Independent TD for Clare, Violet-Anne Wynne has called for an aggressive range of measures to combat homelessness in the wake of a Government announcement that their ban on no-fault evictions will be lifted as planned on 31st March.
“When this moratorium was first announced in October, I said at the time that the ban would not be a solution to the housing crisis and would not provide security of tenure beyond the end of it. I said that it was a time buying exercise by the Government and would prove futile beyond the end of March. Unfortunately, it appears that time has proven me right. I also said that I hoped the Government would use this time to constructively engage with the sector and all relevant stakeholders to work on concrete solutions and unfortunately to this end time has proven me wrong.”
“I have written to the Minister on several occasions requesting that he employ a similar strategy with the large-scale building of modular homes to that of the Minister for Children, Equality, Disability, Integration and Youth. I also asked him to employ the same statutory instrument granting planning exemptions that Minister O’Gorman is using to get units onstream as quickly as possible. Unfortunately, my calls have not been heeded and my advice has been flatly and roundly ignored.”
The Clare Independent Deputy advised the Minister in her letter in January: “Last week, the Minister for Children, Equality, Disability, Integration and Youth confirmed to me that his Department will be constructing 700 rapid build homes with the potential to house up to 2,800 individuals in family units. He said that he expects to have 500 of these units on-stream by April 2023. He confirmed that sites in Cork, Cavan, Claremorris, Mallow, and Thurles have been earmarked for development and that all developments will include as standard; roads, footpaths, street lighting and community facilities, including a playground and green spaces.
These units would be completely public housing on public land, and in addition they would be highly energy efficient, durable, sustainably built and will have a life expectancy of 60 years. The basic footprint of these units is that they accommodate up to four bedrooms.
If we were to replicate this effort with respect to housing, it would require possibly 3,000 units to clear the current list of 11,542 people registered homeless and provide the opportunity to build up capacity in order to ensure that people who become homeless in the future will have options.”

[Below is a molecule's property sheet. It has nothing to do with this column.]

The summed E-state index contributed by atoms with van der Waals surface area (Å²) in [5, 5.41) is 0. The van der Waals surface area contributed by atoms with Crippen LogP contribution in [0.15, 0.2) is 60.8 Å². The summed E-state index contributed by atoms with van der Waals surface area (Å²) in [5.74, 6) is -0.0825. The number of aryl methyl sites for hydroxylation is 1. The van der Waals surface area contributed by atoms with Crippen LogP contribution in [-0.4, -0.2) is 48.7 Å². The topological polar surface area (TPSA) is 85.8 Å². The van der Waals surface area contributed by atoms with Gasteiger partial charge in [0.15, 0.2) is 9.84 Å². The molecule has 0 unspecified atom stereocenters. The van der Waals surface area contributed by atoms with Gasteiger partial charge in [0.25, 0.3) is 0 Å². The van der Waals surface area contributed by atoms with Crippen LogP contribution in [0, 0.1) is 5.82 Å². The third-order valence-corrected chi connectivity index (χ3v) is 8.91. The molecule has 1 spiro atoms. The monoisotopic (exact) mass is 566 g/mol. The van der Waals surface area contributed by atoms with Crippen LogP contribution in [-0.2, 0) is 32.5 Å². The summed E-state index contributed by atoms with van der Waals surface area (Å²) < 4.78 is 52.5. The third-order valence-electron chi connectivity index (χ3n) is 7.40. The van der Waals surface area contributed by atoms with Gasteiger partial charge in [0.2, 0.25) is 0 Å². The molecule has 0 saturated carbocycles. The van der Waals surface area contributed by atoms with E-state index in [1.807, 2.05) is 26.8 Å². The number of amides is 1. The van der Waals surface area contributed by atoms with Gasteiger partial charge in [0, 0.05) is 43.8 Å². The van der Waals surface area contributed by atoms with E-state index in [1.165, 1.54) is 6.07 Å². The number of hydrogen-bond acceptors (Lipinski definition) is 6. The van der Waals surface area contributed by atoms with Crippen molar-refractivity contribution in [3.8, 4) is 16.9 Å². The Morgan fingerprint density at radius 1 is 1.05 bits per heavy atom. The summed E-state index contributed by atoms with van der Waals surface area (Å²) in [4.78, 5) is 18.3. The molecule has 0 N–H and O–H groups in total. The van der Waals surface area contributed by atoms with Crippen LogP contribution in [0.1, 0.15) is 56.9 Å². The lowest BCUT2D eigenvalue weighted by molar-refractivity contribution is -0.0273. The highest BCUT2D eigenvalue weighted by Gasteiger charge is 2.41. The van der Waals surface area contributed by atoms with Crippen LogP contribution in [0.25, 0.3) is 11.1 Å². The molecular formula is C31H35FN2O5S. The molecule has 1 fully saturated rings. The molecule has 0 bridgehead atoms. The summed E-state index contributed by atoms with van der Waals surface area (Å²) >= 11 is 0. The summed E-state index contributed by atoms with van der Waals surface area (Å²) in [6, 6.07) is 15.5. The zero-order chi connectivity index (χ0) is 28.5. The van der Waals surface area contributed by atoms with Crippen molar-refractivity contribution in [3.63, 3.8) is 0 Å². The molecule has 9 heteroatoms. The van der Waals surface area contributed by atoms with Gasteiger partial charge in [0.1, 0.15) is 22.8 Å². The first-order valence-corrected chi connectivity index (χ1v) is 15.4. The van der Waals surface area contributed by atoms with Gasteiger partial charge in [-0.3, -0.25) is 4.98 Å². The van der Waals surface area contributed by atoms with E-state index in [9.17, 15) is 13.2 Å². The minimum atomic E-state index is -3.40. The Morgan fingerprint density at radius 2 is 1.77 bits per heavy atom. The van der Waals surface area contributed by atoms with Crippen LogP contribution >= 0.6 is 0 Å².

The Deputy continued; “I am not saying that this is an ideal solution, but we are now five months deep into the highest homeless figures in Ireland since records began. Once the eviction ban is lifted at the end of the month, we will see a spike of notice to quits being served and evictions just as we did at the end of the last eviction moratorium. The State must be prepared, and I believe investing in rapid build housing is one constructive solution that we can deliver on in the next few months.”
Reflecting on her remarks today, Deputy Wynne said that in her view there were five things that Government needed to do to provide safety and certainty to renters; proceed with holding the referendum on a right to housing; redefine homelessness; abolish no-fault evictions; abolish and reframe licensee tenancies; and institute a custodial deposit protection scheme. She said the single most important of these measures is the abolition of no-fault evictions.
“The apathy shown to renters by this Government never ceases to surprise me. Ending this show trial of an eviction ban on a cliff-edge exemplifies that sentiment clearly. If I were to be made Minister for Housing tomorrow there are 5 things that I would do to show renters that the Government cared about them, with the centrepiece of that programme being the abolition of no-fault evictions. I have already spoken publicly at length of my support for the abolition of no-fault evictions, which currently make up 7 out of 10 evictions in this state. Nobody will be shocked to hear that 9 out of 10 tenancy terminations in Ireland are landlord-led and abolishing this type of eviction will seek to rebalance the scales some bit on the side of renters. This single move would serve to re-establish the private rental sector as a viable option for long-term housing and would improve security of tenure for the more than half a million people across Ireland who are private renters.
“The four other measures that I have mentioned are firstly, holding a referendum on housing in line with Article 31 of the Revised European Social Charter. The report stage of the Housing Commission has now concluded, and I have written to the Minister requesting that he make a statement and get the ball rolling on this referendum. Secondly, we need to redefine homelessness. The true figure of hidden homelessness in Ireland is estimated to be over 290,000 and 1 in 4 of us know someone who is or has been hidden homeless. I intend to work on bringing forward legislation to redefine homelessness before the end of this Dáil. Thirdly, licensees currently have no minimum notice periods or habitation standard requirements. This is shameful and it needs to be replaced with a set of circumscribed tenancy rights which will require an amendment of the Residential Tenancies Act. Finally, a custodial deposit protection scheme would provide more security for renters in claiming back their security deposits when their tenancy is terminated. A Bill was brought forward a few years but died at the end of the last Dáil. It would be very welcome to see this issue picked up again as a matter of priority.”